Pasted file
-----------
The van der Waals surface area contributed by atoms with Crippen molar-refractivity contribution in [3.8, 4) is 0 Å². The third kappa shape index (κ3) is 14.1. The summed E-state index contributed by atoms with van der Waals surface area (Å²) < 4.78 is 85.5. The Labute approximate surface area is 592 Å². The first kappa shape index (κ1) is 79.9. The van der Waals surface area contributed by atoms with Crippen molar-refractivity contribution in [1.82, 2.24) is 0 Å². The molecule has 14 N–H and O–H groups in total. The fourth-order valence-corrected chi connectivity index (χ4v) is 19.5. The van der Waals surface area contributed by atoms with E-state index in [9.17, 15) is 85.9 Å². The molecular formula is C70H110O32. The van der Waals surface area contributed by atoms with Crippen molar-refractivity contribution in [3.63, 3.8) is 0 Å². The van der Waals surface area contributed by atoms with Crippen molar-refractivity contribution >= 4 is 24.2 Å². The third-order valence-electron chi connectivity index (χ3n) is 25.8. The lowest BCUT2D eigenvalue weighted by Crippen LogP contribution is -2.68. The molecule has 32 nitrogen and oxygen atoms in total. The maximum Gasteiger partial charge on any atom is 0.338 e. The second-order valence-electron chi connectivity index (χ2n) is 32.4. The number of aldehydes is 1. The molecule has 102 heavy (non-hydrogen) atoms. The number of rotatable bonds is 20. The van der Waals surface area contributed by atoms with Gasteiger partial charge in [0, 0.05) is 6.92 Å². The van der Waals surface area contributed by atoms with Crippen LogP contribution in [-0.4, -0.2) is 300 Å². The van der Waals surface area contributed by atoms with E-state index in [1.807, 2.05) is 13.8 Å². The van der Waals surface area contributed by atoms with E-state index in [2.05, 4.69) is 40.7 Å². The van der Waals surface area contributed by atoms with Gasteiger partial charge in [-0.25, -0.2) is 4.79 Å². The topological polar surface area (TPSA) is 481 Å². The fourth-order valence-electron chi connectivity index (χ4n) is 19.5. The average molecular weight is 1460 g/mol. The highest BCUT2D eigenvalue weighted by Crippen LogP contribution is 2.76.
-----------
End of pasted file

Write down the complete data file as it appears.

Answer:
The van der Waals surface area contributed by atoms with Crippen molar-refractivity contribution in [3.8, 4) is 0 Å². The third kappa shape index (κ3) is 14.1. The summed E-state index contributed by atoms with van der Waals surface area (Å²) < 4.78 is 85.5. The Labute approximate surface area is 592 Å². The first kappa shape index (κ1) is 79.9. The van der Waals surface area contributed by atoms with Crippen molar-refractivity contribution in [1.82, 2.24) is 0 Å². The molecule has 14 N–H and O–H groups in total. The fourth-order valence-corrected chi connectivity index (χ4v) is 19.5. The van der Waals surface area contributed by atoms with E-state index in [9.17, 15) is 85.9 Å². The molecular formula is C70H110O32. The van der Waals surface area contributed by atoms with Crippen molar-refractivity contribution in [3.63, 3.8) is 0 Å². The van der Waals surface area contributed by atoms with Crippen molar-refractivity contribution >= 4 is 24.2 Å². The third-order valence-electron chi connectivity index (χ3n) is 25.8. The lowest BCUT2D eigenvalue weighted by Crippen LogP contribution is -2.68. The molecule has 32 nitrogen and oxygen atoms in total. The maximum Gasteiger partial charge on any atom is 0.338 e. The second-order valence-electron chi connectivity index (χ2n) is 32.4. The number of aldehydes is 1. The molecule has 102 heavy (non-hydrogen) atoms. The number of rotatable bonds is 20. The van der Waals surface area contributed by atoms with Gasteiger partial charge in [0, 0.05) is 6.92 Å². The van der Waals surface area contributed by atoms with Crippen LogP contribution in [-0.4, -0.2) is 300 Å². The van der Waals surface area contributed by atoms with E-state index in [1.807, 2.05) is 13.8 Å². The van der Waals surface area contributed by atoms with E-state index in [2.05, 4.69) is 40.7 Å². The van der Waals surface area contributed by atoms with Gasteiger partial charge in [-0.25, -0.2) is 4.79 Å². The topological polar surface area (TPSA) is 481 Å². The fourth-order valence-electron chi connectivity index (χ4n) is 19.5. The average molecular weight is 1460 g/mol. The highest BCUT2D eigenvalue weighted by Crippen LogP contribution is 2.76.